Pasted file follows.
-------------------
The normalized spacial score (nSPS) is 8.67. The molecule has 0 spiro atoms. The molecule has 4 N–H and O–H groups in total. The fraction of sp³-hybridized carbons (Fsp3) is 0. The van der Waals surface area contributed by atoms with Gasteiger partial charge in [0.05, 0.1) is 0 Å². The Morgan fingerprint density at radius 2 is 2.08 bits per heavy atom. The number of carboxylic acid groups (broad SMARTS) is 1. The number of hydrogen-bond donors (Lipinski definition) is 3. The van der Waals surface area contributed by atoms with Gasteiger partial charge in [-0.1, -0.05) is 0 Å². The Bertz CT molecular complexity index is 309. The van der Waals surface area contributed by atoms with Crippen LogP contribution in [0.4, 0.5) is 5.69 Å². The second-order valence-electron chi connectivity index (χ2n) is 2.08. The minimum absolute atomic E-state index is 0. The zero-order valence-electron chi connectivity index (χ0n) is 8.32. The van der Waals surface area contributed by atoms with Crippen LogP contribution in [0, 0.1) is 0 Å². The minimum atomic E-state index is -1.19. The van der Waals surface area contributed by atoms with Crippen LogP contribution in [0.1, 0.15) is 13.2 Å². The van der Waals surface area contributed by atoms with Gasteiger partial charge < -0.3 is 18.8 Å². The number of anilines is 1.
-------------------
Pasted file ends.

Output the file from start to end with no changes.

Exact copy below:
The normalized spacial score (nSPS) is 8.67. The molecule has 0 spiro atoms. The molecule has 4 N–H and O–H groups in total. The fraction of sp³-hybridized carbons (Fsp3) is 0. The van der Waals surface area contributed by atoms with Gasteiger partial charge in [0.05, 0.1) is 0 Å². The Morgan fingerprint density at radius 2 is 2.08 bits per heavy atom. The number of carboxylic acid groups (broad SMARTS) is 1. The number of hydrogen-bond donors (Lipinski definition) is 3. The van der Waals surface area contributed by atoms with Gasteiger partial charge in [-0.1, -0.05) is 0 Å². The Bertz CT molecular complexity index is 309. The van der Waals surface area contributed by atoms with Crippen LogP contribution in [0.4, 0.5) is 5.69 Å². The second-order valence-electron chi connectivity index (χ2n) is 2.08. The minimum absolute atomic E-state index is 0. The zero-order valence-electron chi connectivity index (χ0n) is 8.32. The van der Waals surface area contributed by atoms with Crippen LogP contribution in [0, 0.1) is 0 Å². The minimum atomic E-state index is -1.19. The van der Waals surface area contributed by atoms with Crippen LogP contribution in [0.1, 0.15) is 13.2 Å². The van der Waals surface area contributed by atoms with Gasteiger partial charge < -0.3 is 18.8 Å². The number of anilines is 1.